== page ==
With REST, there is no native discoverability since it requires specific implementations. REST has no native documenting functionality and requires to use external solutions such as Swagger or HATEOS. But even if you use those external solutions, it still lacks discoverability: the server response has constraint structures, HTTP has restrictive mechanisms, etc. So you can add a functionality but bear in mind that it will accentuate the complexity of REST.

Contrary to REST, GraphQL is natively discoverable since it is based on relational data and on self-describing. Self-describing is essential for compatibility with third-party applications as well as for the API introduction to users and developers.



The client-side developer can add features to the app without touching any part of the app, including the server code. You just have to change your GraphQL query and… that’s all folks! Gone are the days when you needed to change the REST endpoint structure to fetch different data.

With GraphQL, the server architecture is simplified and the access to data is easier. A client-side developer can write a query to a GraphQL server and fetch data, just like that. You just have to change the GraphQL query and… you get the data you need. Again, gone are the days when you needed to ask the server-side developer to create a custom data endpoint.


Learning to use GraphQL will only take you a couple of hours. However, it will save you some precious time. There are four main reasons:

• You will have clean API between backends and frontends
• You will have great tooling for your API
• You won’t spend more time writing API documentation
• You will have fewer meetings with client-side developers


If you want to build efficiently an API with GraphQL, you have to keep in mind those rules.


By sticking to one query per resolver, you won’t spend more time writing and rewriting code every time the API changes.


With GraphQL, there are four layers of abstractions. Here they are, starting from the top:

• Schema
• Resolvers
• Models
• Connectors

The first layer of abstraction is produced by GraphQL schema, which hides the details of the backend architecture from the front end. At this layer, you choose which types and fields will create each application.

The schema itself is constrained, so you have to use resolvers to get the flexibility you need in GraphQL. This flexibility is essential to let a schema map to any number of backends.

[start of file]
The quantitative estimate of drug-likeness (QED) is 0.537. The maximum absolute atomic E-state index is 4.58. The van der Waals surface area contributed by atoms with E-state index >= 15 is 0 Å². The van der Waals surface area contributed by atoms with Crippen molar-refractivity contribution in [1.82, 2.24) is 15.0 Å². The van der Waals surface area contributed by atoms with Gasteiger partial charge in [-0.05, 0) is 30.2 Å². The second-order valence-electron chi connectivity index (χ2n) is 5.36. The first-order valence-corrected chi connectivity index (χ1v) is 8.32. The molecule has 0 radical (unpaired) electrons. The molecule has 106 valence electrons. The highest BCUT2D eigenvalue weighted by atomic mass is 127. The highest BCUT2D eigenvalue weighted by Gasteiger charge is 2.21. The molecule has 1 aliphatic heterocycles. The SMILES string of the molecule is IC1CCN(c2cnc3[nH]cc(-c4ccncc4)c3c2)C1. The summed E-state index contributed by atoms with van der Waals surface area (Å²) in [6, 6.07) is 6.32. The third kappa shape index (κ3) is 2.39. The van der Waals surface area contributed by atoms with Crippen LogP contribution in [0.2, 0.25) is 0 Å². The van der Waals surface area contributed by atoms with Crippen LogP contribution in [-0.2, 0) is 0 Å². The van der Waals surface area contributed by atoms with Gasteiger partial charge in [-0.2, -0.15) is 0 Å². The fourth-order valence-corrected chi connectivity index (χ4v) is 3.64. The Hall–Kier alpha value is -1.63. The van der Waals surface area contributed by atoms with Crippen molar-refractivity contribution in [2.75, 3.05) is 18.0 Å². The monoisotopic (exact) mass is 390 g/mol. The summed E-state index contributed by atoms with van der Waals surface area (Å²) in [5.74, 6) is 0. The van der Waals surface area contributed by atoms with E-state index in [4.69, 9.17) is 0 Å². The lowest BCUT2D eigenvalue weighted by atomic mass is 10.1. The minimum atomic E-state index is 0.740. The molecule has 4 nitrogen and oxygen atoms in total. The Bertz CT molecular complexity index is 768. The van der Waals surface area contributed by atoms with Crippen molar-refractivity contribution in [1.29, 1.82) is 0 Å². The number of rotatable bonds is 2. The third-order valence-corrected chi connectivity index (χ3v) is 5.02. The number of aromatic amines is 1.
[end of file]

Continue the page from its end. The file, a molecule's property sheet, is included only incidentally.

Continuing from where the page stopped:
The second layer of abstraction concerns resolvers. They define how the data for a field in a query is actually fetched.

What are steps between layers

Source: Apollo

Then, there are two more abstractions in GraphQL which help you structure your code: model and connectors. Models and connectors are not abstractions that are built into GraphQL. But they emerge as a natural way to structure code in a GraphQL server.

The model layer is here to expose a generic interface to resolvers. The model layer uses the connectors layer to get access to whatever database, for example via a possible Object Relational Mapping (ORM).

The connectors layer exposes functions to manipulate data used by the model layer. These functions interfaces depend upon what database or ORM is chosen. It also takes care of setting up the different connections to databases. They only need to be implemented once for each backend and can be reused in many apps.


It takes only a few hours to learn GraphQL and 5 minutes to learn how to use your API with it. Since GraphQL is a specification, you will find many libraries to help you implement GraphQL in many different languages such as JavaScript, Java, PHP, Python, Go, etc.

Moreover, there is a friendly community of developers — both users and contributors of GraphQL — who will support you. Bonus: you can start here:

Useful accounts to follow: @GraphQL, @graphqlweekly, @graphqlnews, @GraphQLStackOverflow, @apollographql, @graphcool, @ScapholdDotIO, @FdMstri
Monthly podcast: Graphqlradio
Slack Communities: ApolloSlack, ReindexSlack, GraphcoolSlack, Scaphold.ioSlack
… and my articles on Medium

So I definitely invite you to take some time to learn about GraphQL. How about using it in your next project? The next step is to try to convince your colleagues or your boss to start adopting it. And I guarantee you that you won’t regret it!

Thanks for your time, we hope you enjoy the read!